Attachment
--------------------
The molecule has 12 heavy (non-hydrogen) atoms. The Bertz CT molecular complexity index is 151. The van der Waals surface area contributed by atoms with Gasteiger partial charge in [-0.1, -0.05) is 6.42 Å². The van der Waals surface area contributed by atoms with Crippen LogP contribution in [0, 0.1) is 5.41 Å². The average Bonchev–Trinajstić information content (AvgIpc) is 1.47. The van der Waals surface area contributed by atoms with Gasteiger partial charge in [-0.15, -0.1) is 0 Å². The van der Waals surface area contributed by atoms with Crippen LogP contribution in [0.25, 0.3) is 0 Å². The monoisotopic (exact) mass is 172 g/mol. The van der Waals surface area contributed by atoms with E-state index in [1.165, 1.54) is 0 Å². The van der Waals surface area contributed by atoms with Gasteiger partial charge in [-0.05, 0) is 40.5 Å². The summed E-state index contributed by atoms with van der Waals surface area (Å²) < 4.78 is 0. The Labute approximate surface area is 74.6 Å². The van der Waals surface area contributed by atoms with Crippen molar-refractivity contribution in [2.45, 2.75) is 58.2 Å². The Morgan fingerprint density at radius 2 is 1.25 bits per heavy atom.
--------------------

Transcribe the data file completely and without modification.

The molecule has 12 heavy (non-hydrogen) atoms. The Bertz CT molecular complexity index is 151. The van der Waals surface area contributed by atoms with Gasteiger partial charge in [-0.1, -0.05) is 6.42 Å². The van der Waals surface area contributed by atoms with Crippen LogP contribution in [0, 0.1) is 5.41 Å². The average Bonchev–Trinajstić information content (AvgIpc) is 1.47. The van der Waals surface area contributed by atoms with Gasteiger partial charge in [-0.15, -0.1) is 0 Å². The van der Waals surface area contributed by atoms with Crippen LogP contribution in [0.25, 0.3) is 0 Å². The monoisotopic (exact) mass is 172 g/mol. The van der Waals surface area contributed by atoms with E-state index in [1.165, 1.54) is 0 Å². The van der Waals surface area contributed by atoms with Gasteiger partial charge in [-0.05, 0) is 40.5 Å². The summed E-state index contributed by atoms with van der Waals surface area (Å²) < 4.78 is 0. The Labute approximate surface area is 74.6 Å². The van der Waals surface area contributed by atoms with Crippen molar-refractivity contribution in [2.45, 2.75) is 58.2 Å². The Morgan fingerprint density at radius 2 is 1.25 bits per heavy atom.